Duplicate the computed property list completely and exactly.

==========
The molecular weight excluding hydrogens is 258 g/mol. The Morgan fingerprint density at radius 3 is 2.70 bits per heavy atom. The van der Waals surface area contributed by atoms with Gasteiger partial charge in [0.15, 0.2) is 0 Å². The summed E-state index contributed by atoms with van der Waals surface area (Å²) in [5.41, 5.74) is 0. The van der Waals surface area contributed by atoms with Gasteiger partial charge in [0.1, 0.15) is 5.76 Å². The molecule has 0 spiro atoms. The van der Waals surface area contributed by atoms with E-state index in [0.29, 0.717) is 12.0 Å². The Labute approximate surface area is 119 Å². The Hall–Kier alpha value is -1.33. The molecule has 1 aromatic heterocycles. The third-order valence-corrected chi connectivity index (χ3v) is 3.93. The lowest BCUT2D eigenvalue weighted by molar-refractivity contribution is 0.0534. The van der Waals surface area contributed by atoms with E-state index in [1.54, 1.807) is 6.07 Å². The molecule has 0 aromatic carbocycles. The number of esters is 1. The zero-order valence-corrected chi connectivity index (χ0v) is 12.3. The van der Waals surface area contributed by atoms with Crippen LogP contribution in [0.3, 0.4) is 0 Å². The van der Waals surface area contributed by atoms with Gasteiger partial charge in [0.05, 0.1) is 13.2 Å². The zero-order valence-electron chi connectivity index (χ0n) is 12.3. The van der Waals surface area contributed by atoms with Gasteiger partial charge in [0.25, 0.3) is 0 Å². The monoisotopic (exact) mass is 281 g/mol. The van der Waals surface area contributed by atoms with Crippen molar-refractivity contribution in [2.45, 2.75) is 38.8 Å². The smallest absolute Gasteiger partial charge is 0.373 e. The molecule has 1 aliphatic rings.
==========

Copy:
The molecular weight excluding hydrogens is 258 g/mol. The Morgan fingerprint density at radius 3 is 2.70 bits per heavy atom. The van der Waals surface area contributed by atoms with Gasteiger partial charge in [0.15, 0.2) is 0 Å². The summed E-state index contributed by atoms with van der Waals surface area (Å²) in [5.41, 5.74) is 0. The van der Waals surface area contributed by atoms with Gasteiger partial charge in [0.1, 0.15) is 5.76 Å². The molecule has 0 spiro atoms. The van der Waals surface area contributed by atoms with E-state index in [0.29, 0.717) is 12.0 Å². The Labute approximate surface area is 119 Å². The Hall–Kier alpha value is -1.33. The molecule has 1 aromatic heterocycles. The third-order valence-corrected chi connectivity index (χ3v) is 3.93. The lowest BCUT2D eigenvalue weighted by molar-refractivity contribution is 0.0534. The van der Waals surface area contributed by atoms with E-state index in [1.54, 1.807) is 6.07 Å². The molecule has 0 aromatic carbocycles. The number of esters is 1. The zero-order valence-corrected chi connectivity index (χ0v) is 12.3. The van der Waals surface area contributed by atoms with Crippen LogP contribution in [0.3, 0.4) is 0 Å². The van der Waals surface area contributed by atoms with Gasteiger partial charge in [0.05, 0.1) is 13.2 Å². The zero-order valence-electron chi connectivity index (χ0n) is 12.3. The van der Waals surface area contributed by atoms with Gasteiger partial charge in [0.25, 0.3) is 0 Å². The monoisotopic (exact) mass is 281 g/mol. The van der Waals surface area contributed by atoms with Crippen molar-refractivity contribution in [2.45, 2.75) is 38.8 Å². The smallest absolute Gasteiger partial charge is 0.373 e. The molecule has 1 aliphatic rings.